Clive Thompson has a problem with advertising.
In the September issue of Wired ("The Problem with Advertising" issue 19.09), he suggests more online services and publishers should charge fees to eliminate the need for advertising. Thompson argues that paid models will, "Save the Internet from… the bloodless logic of advertising."
We know advertising is guilty of many sins. But Thompson and other anti-advertising advocates should consider these three redeeming qualities of the advertising model:
1. Advertising Subsidizes Innovation:
Thompson calls advertising, "one of the most corrosive forces affecting [the Internet]… this inevitably produces horrid, cynical designs that work against what the people want."
Yes, there have been horrid designs to create clicks, but they often backfire over time as viewers abandon the site. Digital advertising is very democratic: every click is a vote. Google's homepage is proof that good design and advertising can co-exist. It is an ode to white space - pure and functional - and it exists to generate advertising.
Advertising builds much more than it corrodes. Advertising created much of what we take for granted online. For decades the Internet existed only as a connection between non-profit institutions. The World Wide Web and browsers made the Internet accessible to everyone, and those ugly banner ads paid for the massive build-out. Thousands of innovations at Google, YouTube, Facebook, Yahoo, AOL, and Microsoft have been funded by advertising.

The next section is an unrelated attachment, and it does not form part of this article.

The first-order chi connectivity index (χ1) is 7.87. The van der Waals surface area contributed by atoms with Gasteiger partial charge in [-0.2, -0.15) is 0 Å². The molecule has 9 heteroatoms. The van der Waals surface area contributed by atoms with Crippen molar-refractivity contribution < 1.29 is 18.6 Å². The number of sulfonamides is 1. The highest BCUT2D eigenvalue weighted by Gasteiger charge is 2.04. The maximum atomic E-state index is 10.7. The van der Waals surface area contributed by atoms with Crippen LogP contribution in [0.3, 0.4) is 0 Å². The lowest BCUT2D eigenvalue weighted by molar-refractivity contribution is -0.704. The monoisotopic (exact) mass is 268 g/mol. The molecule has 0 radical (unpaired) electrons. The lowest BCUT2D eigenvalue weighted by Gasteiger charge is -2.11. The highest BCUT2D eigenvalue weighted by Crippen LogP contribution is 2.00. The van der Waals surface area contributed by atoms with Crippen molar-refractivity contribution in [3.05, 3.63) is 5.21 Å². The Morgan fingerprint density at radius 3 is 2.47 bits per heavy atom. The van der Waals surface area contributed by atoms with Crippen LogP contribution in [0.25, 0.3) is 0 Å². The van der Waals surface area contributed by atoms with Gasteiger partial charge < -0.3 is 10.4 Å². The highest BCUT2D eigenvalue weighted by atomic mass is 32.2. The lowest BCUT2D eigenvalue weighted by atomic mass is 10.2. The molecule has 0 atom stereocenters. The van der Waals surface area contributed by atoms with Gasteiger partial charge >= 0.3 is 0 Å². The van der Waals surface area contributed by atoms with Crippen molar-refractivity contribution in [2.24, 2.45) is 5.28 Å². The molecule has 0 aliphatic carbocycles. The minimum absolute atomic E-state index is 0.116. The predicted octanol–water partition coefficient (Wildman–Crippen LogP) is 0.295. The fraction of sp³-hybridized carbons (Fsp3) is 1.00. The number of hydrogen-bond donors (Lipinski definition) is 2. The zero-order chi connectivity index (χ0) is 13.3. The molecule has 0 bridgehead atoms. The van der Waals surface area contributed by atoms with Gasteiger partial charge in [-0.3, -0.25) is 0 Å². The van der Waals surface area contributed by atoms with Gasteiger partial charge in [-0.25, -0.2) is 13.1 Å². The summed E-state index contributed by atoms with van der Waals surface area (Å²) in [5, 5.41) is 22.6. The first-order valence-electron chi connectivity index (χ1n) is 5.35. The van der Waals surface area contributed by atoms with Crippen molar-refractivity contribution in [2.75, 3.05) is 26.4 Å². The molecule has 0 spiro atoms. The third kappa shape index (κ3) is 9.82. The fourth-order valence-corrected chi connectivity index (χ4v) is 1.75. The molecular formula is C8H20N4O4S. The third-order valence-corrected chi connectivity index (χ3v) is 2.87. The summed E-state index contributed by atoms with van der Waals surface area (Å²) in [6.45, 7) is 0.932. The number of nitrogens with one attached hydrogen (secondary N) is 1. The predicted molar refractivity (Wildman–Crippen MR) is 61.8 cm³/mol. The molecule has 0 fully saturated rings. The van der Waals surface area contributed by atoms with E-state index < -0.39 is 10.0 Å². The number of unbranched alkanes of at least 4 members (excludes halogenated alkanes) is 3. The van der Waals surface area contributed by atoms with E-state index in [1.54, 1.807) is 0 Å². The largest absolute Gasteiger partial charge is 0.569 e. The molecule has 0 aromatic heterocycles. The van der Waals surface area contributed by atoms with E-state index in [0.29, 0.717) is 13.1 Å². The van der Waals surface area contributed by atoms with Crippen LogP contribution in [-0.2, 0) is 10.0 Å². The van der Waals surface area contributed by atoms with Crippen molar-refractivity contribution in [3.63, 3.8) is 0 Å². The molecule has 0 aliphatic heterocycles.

2. Advertising Creates Diverse Choices:
Thompson believes the advertising model was partially justified in the early Internet years because micropayment options didn't exist. I agree that Amazon and iTunes accounts are convenient to pay for content, but people use micropayments for services and content they are already familiar with like music, movies, e-books, and news. Micropayments favor the establishment.
Chris Anderson, Editor-in-Chief at Wired, calls the Internet a "long tail" of content. It would be difficult to discover new opinions, new events, and new services if every idea had to live behind a micropayment. Advertising keeps the long tail of diverse ideas available to everyone.
3. Advertising Bridges the Digital Divide:
Would the Arab Spring have occurred if Twitter and Facebook were paid services? Free content, subsidized by advertising, is what has informed and entertained us for over a hundred years. News, events, opinions, and new ways of thinking have been spread by free and independent media. Paywalls and micropayments would only create a wider digital divide.
Yes, advertising has problems. But the problems are a small price for the innovation, diversity, and information access we gain. Paywalls and micropayments should be limited to the large publishers and established services.
Brian Spencer (Twitter: @Brian_Spencer) is Vice President/Media Director at JWT Action. JWT Action, part of WPP Group, is a fully-integrated shopper marketing agency.
Brian has been in the advertising world for 15 years working on automotive, CPG, power sports, lawn equipment, and retail accounts. The views expressed here are his own and do not necessarily reflect the views of his employer.
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